The proposed Medicare physician fee schedule (PFS) regulations released on July 2, 2007, include provisions that will affect the entire health care industry, not just physicians and other providers paid under the fee schedule. The proposed rule includes a nearly 10 percent decrease in Medicare physician fee schedule payments, which when coupled with proposed relative value unit (RVU) changes and changes required by statute would result in decreases of from 6 percent to 12 percent across physician specialties other than anesthesiology, which would receive an increase. The proposed rule also addresses a variety of other fee schedule related matters, including the Physician Quality Reporting Initiative (PQRI); Comprehensive Outpatient Rehabilitation Facility (CORF) regulations; requirements for Physical Therapy, Occupational Therapy, and Speech-Language Pathology services; Part B drug payment; and clinical laboratory fee schedule, including provisions for incorporating new tests. The Centers for Medicare and Medicaid Services (CMS) is also using this PFS rulemaking as a vehicle for revisions to the Stark Law regulations and certain rules regarding reassignment and purchased services, Independent Diagnostic Testing Facilities (IDTFs), and services “under arrangements,” which individually, and in combination, would limit the options for structuring arrangements for many health care services and require restructuring many existing arrangements that comply with current law. This white paper summarizes the proposals affecting permissible arrangements for health care services and the effect of the proposed regulations on common arrangements across the United States.

Physician Self-Referral (Stark Law) Issues

The CMS press release issued with the proposed rule states that the proposed Stark Law revisions are intended “to close loopholes that have made the Medicare program vulnerable to abuse.” The proposed changes, combined with CMS’ requests for comments on certain additional issues (without specific proposed language) and foreshadowing of the “Phase III” regulations reflect an intent to significantly narrow the scope of certain exceptions and would adversely affect a number of common arrangements that currently comply with the law based on the indirect compensation exception, the in-office ancillary services exception, and the definition of a designated health services (DHS) “entity” for Stark Law purposes.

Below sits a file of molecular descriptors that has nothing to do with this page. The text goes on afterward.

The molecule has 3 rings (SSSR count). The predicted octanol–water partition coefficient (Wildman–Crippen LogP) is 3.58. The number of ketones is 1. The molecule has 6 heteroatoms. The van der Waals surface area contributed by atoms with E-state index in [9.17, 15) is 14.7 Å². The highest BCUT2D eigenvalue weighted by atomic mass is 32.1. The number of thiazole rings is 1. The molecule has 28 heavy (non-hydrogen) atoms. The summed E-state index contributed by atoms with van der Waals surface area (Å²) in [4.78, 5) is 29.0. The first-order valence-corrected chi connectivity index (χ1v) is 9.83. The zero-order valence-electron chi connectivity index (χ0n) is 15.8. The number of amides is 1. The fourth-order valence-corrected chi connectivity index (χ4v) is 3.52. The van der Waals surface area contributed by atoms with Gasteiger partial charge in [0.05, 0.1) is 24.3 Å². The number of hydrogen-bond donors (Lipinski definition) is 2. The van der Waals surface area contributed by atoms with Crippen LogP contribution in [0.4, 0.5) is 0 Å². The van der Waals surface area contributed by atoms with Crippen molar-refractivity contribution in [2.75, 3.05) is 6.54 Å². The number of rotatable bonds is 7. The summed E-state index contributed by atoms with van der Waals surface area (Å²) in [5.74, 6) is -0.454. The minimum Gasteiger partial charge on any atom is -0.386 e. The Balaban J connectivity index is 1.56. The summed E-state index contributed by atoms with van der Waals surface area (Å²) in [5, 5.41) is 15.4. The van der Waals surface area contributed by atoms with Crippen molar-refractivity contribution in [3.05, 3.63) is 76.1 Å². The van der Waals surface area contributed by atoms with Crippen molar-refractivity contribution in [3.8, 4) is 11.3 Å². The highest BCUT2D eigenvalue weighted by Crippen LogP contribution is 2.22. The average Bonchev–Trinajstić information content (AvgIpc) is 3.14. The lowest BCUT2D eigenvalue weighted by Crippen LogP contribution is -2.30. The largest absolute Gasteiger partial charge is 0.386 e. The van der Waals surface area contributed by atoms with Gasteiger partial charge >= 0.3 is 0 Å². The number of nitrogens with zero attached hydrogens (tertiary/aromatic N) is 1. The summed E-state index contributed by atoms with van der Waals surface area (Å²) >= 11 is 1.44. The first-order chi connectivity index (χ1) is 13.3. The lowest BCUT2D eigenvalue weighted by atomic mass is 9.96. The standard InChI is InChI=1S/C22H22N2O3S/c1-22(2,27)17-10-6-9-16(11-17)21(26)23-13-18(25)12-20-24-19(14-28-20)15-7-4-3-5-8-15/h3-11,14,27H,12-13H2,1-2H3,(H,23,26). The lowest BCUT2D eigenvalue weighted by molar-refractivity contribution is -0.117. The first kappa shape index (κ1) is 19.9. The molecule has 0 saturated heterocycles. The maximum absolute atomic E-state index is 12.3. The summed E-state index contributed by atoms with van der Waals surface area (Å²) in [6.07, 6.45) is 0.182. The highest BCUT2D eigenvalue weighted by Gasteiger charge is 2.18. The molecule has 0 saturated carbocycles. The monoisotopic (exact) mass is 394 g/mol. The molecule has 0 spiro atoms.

In the proposed 2007 Medicare Physician Fee Schedule Update, CMS expressed concerns about so-called pathology pod labs— pathology laboratory “in-sourcing” arrangements between pathology laboratories and physician practices involving the shared use of equipment, technologists and interpreting pathologists. These arrangements, which enable gastroenterology, urology and other high utilizers of pathology services to bring pathology services in-house, have been possible because of the Stark in-office ancillary services exception (the “In-Office Exception”) and the contractual arrangement exception to the general prohibition on reassignment of Medicare benefits (the “Contractual Exception”). CMS believes that these types of diagnostic testing arrangements between medical practices or between diagnostic test suppliers and medical practices are an abuse of these two exceptions. After considering a variety of approaches to addressing its concerns, CMS is proposing to prohibit physicians and medical practices from marking up to the Medicare program the outside supplier’s net charge to the practice for the diagnostic testing, i.e. the outside supplier’s charge net of any payment by the outsider supplier for use of the medical practice’s facility. Notably, this anti-markup rule applies regardless of whether the diagnostic test is purchased from the outside supplier or the medical practice is billing Medicare in reliance on a reassignment from the outside supplier performing the diagnostic test pursuant to a contracted services arrangement (i.e., the Contractual Exception). The only exception to the rule is reassignment from a full-time employee of the medical practice. CMS did not propose amendments to the In-Office Exception, most notably the definition of “centralized building,” believing that its anti-markup approach will sufficiently address its concerns.

However, CMS recognizes that contractual arrangements between medical practices and technologists (and, by implication, contractual arrangements between medical practices and diagnostic testing equipment lessors or suppliers) involve neither the purchase of the technical component of a diagnostic test nor billing by the medical practice in reliance on a reassignment of benefits from the technologist (or equipment lessor or supplier). Consequently, CMS’ anti-markup rule will not apply to the technical component of diagnostic testing billed by medical practices pursuant to pathology pod lab or similar diagnostic testing arrangements (in reliance on the In-Office Exception, and, in particular, the definition of “centralized building”). CMS requests comments on the notion of an anti-markup rule that would apply to any diagnostic test billed by a medical practice in reliance on the In-Office Exception’s “centralized building” approach. This approach would result in the closure of numerous group practice DHS sites operating currently in reliance on the “centralized building” approach, and that have nothing to do with pathology pod labs or other in-sourcing arrangements that are the target of CMS’ concerns. Presumably, CMS will receive many comments challenging such an approach.